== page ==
Although I am a much bigger fan of the film Groundhog Day than the celebration of Groundhog Day, today is that day. Today is also notably observed in three other ways, so here are a few thoughts.
Today is when, if the groundhog sees its shadow as it comes out of its den, we have six weeks of winter to go. If the day is cloudy and the groundhog sees no shadow, it takes it as a sign of coming spring and stays above ground. Why a cloudy day would signal an early spring and a sunny day would mean more winter has never made any sense to me.
Native Americans and eventually the Colonists also knew that the behavior of animals (and insects) could predict the weather and perhaps even the coming and going of seasons.
There is an old tradition in European countries of watching animals to see how they behave on this day. Badgers were particularly important to watch and if they returned to their dens, it meant that there was still a long winter ahead. There was no discussion of cloudy days, sunny days or shadows. When German immigrants to Pennsylvania found a shortage of badgers but an abundance of groundhogs, the observance became Groundhog Day.
Of course, in the ancient traditions the animals left their dens on their own. Puxatony Phil doesn’t have that freedom today.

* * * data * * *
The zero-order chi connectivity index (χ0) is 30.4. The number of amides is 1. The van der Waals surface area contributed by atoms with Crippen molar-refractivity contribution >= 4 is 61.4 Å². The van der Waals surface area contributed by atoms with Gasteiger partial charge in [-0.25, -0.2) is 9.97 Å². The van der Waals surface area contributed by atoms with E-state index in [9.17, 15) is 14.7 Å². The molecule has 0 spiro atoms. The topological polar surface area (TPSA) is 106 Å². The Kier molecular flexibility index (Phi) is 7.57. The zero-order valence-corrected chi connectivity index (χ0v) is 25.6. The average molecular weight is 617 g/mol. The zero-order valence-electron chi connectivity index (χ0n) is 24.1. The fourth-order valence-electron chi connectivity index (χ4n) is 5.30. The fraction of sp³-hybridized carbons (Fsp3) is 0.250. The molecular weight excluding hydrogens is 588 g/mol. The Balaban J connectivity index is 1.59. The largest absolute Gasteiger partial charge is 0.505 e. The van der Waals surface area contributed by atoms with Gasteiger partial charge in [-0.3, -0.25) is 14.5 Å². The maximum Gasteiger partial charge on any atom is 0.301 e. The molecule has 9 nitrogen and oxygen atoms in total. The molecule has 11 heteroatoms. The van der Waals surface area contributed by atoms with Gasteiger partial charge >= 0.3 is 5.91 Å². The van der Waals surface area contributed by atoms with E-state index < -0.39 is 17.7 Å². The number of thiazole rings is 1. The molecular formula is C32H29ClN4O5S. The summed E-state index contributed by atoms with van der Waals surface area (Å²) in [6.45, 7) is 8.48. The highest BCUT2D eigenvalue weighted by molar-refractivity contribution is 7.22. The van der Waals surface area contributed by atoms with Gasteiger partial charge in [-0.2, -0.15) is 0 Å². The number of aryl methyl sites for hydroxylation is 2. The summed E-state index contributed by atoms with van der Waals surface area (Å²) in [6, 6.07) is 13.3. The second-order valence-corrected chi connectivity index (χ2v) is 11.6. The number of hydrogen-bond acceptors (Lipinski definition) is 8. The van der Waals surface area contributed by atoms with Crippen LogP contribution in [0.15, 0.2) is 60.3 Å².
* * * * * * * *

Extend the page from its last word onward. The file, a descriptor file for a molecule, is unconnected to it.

The new tradition goes back to 1841, recorded in the diary of a storekeeper in Morgantown, Pennsylvania who wrote: “Last Tuesday, the 2nd, was Candlemas day, the day on which, according to the Germans, the Groundhog peeps out of his winter quarters and if he sees his shadow he pops back for another six weeks’ nap, but if the day be cloudy he remains out, as the weather is to be moderate.”
That reference to Candlemas points to how these two holidays have been connected.
One old English saying is that:
If Candlemas day be fair and bright,
Winter will have another flight.
But if Candlemas day bring clouds and rain,
Winter is gone and won’t come again.
But February 2nd is also a “cross-quarter” day in the solar calendar. That means that it falls exactly between a solstice and an equinox.
And today is also the time of the ancient Celtic celebration of Imbolc, in honor of Brigit, the goddess of fire, poetry, healing, and childbirth. Brigit brings the healing power of the sun back to the world on Imbolc, a day that carries the first promise of spring. Imbolc comes from the Old Irish imbolg, meaning “in the belly,” because this is the time when ewes became pregnant to deliver spring lambs.
As with other ancient and Pagan holidays, like Easter, Christians took over the Celtic celebration and made February 2nd into Candlemas Day to mark the presentation of Jesus at the Temple exactly 40 days after Christmas.
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